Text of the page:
A Business License from your City or County:
Annual license fees are around $25-$50, depending on where you are, and whether or not you have employees. The great majority of states only require a generic business license, although a very few states do require collection agency licensing.
Locking File Storage:
Sensitive data, like consumer credit reports, bank account information and social security numbers are required to be locked away from potentially prying eyes. You can use an existing desk drawer, if it locks; or you can pick up a locking file cabinet from Wal-Mart for $59. Even a garage sale find would work!
Stationery (Letterhead, envelopes, business cards):
Homemade stationery, on quality paper will do – so long as you keep it simple. The cost for a local printing company to print it will depend on the design and quantity. But you can usually order enough to get started for under $100. Try VistaPrint.com for free business cards – you’d just need to pay the shipping/handling cost.
Post Office Box:
Unless you plan on having a commercial location (most prefer to be home-based), you’ll need a post office box. If you rent a box from the US Postal Service, it starts at $10 for 6 months. Some people opt for a private mail box service, like MailBoxes Etc, which is about $50 for 6 months. And, don’t forget postage, at $0.44 per piece of mail.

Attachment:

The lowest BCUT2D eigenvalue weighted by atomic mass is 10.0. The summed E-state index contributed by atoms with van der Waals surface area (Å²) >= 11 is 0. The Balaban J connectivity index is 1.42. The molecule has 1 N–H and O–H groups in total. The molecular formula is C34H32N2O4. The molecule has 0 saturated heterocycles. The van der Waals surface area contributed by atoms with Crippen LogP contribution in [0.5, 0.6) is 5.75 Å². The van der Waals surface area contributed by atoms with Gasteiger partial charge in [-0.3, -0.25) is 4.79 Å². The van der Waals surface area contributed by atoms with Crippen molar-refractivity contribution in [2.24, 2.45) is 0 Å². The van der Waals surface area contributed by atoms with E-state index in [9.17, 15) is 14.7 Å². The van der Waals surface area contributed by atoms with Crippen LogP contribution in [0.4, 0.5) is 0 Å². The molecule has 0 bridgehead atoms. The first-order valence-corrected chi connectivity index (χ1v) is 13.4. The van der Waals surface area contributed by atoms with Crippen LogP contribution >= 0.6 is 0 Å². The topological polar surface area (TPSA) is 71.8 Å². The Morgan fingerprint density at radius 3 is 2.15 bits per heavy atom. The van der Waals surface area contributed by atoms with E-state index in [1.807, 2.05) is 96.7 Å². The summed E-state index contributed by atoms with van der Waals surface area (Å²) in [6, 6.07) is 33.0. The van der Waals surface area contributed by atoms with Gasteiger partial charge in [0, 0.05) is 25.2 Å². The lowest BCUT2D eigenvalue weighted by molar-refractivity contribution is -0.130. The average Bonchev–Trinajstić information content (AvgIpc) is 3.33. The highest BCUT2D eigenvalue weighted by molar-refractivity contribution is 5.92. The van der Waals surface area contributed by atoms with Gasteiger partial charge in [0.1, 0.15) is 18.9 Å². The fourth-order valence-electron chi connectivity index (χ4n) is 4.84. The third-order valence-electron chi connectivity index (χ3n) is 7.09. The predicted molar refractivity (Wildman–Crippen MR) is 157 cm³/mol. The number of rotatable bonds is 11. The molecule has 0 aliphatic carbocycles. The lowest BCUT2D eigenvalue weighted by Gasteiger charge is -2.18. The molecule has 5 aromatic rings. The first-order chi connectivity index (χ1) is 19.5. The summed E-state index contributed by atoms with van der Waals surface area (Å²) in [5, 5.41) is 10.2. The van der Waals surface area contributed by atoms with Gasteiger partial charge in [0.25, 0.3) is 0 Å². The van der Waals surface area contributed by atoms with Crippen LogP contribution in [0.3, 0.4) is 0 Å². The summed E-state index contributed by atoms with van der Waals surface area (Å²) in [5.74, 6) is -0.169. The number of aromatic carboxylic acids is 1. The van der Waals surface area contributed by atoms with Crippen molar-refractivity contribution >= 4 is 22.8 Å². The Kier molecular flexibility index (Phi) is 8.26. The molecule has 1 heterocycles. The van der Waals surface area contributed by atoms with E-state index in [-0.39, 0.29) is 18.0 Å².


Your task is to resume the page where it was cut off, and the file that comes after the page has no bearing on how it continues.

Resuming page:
Asset Location Expenses:
Locating judgment debtors and their assets (bank accounts, employment, property, etc.) is a key factor to your income. In addition to free resources, like public records, you’ll need access to non-public data as well. Credit report access account set-up averages a one-time $150 fee, and the cost per report is around $7, depending on what resource you decide to use. You’ll also want access to other types of information, like banking detail reports, property searches and people locates. You’ll typically spend a total of $10 – $12 for basic asset location reports for each case.
Court Filing and Levying Fees:
While there is typically no cost to research civil judgment files (they’re public record), or to file the document to assign the judgment, you will have court filing and levying fees when it’s time to seize assets through the court. Figure on spending $35-$50 per enforcement procedure. The cool thing about it is that your court filing and levying fees are added to the judgment and the judgment debtor has to pay for them. Any other expenses, like for asset location, are reimbursed to yourself off the top of what you collect.
Seriously, that’s all I could think of!
Obviously, the costs to locate assets and acting on that information will vary depending on how many judgments you’re working on at the time, but hopefully this information will help you realistically determine what you’ll need to get started. There’s a pretty nifty breakdown on costs vs. income on the main page my website, if you need some clarity on how much your bottom line will be: http://www.recoverycourse.com
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I hope that helps!
This is encouraging. Plan to finally get up and running very soon!